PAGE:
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4.3 out of 5 stars
4.3 out of 5 stars
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on 23 November 2004
This is basically transcripts of a series of lectures given by Feynman. As such they are informal in style, but also relaxed on things such as sentence structure an punctuation. I'm not just being picky because this led to me having trouble reading some of the passages, they're not impenetrable, just not to his usual high standard.
The content however is good. I have read a few of his books and I wouldn't rate this amongst his best work. Usually he puts a new slant on ideas, presenting them in a way which gives fresh insights, but that isn't so evident here. He did introduce a couple of new concepts to me, like the equivalence of the symmetries and conservation laws, and how orbits can be described by conservation. These were entirely new though, so it wasn't like the new understanding of general relativity I gained from 'Six Not-so-Easy Pieces'. The final chapter on 'Seeking New Laws' fails to strike the right note for me, falling short of it's aims to explain where innovation comes from.
This is a book which doesn't deal directly with the laws of physics, there's plenty of those around already, some from the same author. It deals instead with the general structure of these laws, and how it is possible to have these laws in the first place. As such it is an interesting read, and should be considered if you have tired of books on relativity and quantum mechanics.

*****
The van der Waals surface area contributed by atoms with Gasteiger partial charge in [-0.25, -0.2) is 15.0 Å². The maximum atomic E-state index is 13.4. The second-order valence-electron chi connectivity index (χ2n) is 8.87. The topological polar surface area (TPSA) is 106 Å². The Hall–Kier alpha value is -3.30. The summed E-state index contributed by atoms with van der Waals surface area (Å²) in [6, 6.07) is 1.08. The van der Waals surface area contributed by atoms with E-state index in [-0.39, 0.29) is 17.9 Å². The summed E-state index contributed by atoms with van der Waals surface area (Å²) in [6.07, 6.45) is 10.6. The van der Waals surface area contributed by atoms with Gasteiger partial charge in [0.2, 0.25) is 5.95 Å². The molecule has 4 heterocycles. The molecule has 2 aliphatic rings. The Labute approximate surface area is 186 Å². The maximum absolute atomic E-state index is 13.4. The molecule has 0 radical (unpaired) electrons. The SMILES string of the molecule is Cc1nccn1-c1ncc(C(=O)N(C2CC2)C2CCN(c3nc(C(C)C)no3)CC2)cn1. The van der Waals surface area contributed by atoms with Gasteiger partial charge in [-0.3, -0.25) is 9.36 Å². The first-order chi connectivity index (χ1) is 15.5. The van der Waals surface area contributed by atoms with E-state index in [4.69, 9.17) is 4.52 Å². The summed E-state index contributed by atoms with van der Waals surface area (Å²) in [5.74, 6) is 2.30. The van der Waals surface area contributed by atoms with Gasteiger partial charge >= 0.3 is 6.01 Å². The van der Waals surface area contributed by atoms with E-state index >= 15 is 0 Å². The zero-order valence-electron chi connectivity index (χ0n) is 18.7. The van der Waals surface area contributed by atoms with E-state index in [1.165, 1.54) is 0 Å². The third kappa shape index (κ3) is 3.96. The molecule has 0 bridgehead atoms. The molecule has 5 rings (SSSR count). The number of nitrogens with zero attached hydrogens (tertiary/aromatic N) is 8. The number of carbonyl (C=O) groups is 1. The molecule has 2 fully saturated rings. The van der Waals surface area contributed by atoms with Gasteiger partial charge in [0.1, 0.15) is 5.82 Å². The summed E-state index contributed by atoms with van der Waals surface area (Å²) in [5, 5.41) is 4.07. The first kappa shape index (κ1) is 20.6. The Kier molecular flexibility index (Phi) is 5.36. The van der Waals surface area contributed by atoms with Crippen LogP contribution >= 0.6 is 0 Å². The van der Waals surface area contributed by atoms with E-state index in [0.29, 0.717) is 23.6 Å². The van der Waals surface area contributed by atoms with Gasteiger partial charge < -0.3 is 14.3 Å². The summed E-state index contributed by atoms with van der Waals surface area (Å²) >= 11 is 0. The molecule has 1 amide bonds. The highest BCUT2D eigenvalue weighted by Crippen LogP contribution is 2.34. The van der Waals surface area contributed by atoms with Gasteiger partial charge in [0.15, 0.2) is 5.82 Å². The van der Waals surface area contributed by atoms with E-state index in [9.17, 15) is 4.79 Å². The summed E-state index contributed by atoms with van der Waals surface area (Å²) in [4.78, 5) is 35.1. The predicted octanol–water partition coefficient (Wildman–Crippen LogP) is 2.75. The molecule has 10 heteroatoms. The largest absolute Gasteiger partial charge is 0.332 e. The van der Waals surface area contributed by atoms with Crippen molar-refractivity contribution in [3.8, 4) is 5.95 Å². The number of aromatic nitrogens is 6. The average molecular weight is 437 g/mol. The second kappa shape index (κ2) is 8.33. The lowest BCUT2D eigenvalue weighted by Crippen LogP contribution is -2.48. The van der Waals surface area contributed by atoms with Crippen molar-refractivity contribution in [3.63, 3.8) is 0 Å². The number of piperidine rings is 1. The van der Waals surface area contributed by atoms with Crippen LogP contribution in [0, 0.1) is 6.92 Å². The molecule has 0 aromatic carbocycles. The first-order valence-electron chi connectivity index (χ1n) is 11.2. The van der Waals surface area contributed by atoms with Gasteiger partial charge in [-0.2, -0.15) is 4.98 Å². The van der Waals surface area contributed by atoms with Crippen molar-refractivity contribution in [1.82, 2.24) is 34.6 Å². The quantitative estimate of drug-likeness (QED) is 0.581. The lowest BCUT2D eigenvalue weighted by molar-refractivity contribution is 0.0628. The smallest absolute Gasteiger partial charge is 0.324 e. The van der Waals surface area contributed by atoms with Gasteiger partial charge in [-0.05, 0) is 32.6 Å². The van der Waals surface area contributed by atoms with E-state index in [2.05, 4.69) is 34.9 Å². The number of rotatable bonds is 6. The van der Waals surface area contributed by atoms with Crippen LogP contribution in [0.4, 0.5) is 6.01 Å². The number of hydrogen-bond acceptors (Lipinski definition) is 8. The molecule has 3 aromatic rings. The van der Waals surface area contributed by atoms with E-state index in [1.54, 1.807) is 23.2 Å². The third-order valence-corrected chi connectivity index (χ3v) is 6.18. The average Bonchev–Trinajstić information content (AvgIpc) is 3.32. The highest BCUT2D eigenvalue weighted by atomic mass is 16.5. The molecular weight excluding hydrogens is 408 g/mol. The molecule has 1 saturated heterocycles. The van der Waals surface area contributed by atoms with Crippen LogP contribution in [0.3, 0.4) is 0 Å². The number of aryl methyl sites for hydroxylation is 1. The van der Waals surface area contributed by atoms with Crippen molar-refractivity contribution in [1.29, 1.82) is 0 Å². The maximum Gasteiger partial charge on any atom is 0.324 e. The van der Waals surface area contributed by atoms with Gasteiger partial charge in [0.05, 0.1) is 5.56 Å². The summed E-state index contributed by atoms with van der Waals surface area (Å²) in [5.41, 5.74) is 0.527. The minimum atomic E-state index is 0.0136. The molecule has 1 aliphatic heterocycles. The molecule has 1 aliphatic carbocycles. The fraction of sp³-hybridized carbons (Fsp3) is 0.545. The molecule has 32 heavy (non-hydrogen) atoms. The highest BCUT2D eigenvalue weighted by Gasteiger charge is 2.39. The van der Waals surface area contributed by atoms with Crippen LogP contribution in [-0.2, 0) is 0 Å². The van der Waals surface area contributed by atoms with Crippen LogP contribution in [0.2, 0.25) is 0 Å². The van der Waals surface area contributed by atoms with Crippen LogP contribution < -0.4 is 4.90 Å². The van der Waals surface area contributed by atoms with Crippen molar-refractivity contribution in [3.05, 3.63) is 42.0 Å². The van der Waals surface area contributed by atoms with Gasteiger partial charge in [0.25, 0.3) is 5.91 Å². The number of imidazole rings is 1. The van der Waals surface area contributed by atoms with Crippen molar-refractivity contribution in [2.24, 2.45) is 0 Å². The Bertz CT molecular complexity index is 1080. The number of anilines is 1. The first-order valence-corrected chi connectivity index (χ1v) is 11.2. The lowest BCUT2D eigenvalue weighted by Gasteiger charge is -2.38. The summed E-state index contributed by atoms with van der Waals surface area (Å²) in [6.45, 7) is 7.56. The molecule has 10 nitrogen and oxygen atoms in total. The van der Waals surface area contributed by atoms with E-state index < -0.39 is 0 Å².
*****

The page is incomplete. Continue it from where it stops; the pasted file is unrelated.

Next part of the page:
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on 12 January 2001
This is a book that I really enjoyed because of Richard Feynman's fine writing style. He combined his scientific knowledge with his wit and it came out perfectly. I have read several of Mr. Feynman's books, but I think that this one comes out top. It explains gravity perfectly and the Chapter on Probability and Uncertainty was most interesting. I couldn't ask for more in a book!
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on 10 August 1998
Can someone with freshman college physics understand Professor Feynmans theoretical physics? This cassette really combines well everything from Newton's Laws to quantum theory to Einsteinian gravity to the very mathematical (yet not too much) nature of physical law. The answer is with this two tape cassette (which I purchased and prefer) a definite yes. In spite of the fact that many of the readers aren't theoretical phyicists, this book really brings into focus "hard" physics. I bought this set hoping to benefit from Feynman's more humanistic teaching style and I was pleased with the results.
I highly recommend this read (listen).
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VINE VOICEon 29 September 2014
Clear exposition of difficult ideas. I'd be lying if I said it was an easy read. Feynman eschews analogies (e.g., paired electrons are nothing like two ping pong balls on a spring) as being ultimately unhelpful.

It probably should form part of the A level Physics background syllabus because if your are seriously considering taking the subject further you need to understand this material.
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on 16 March 2012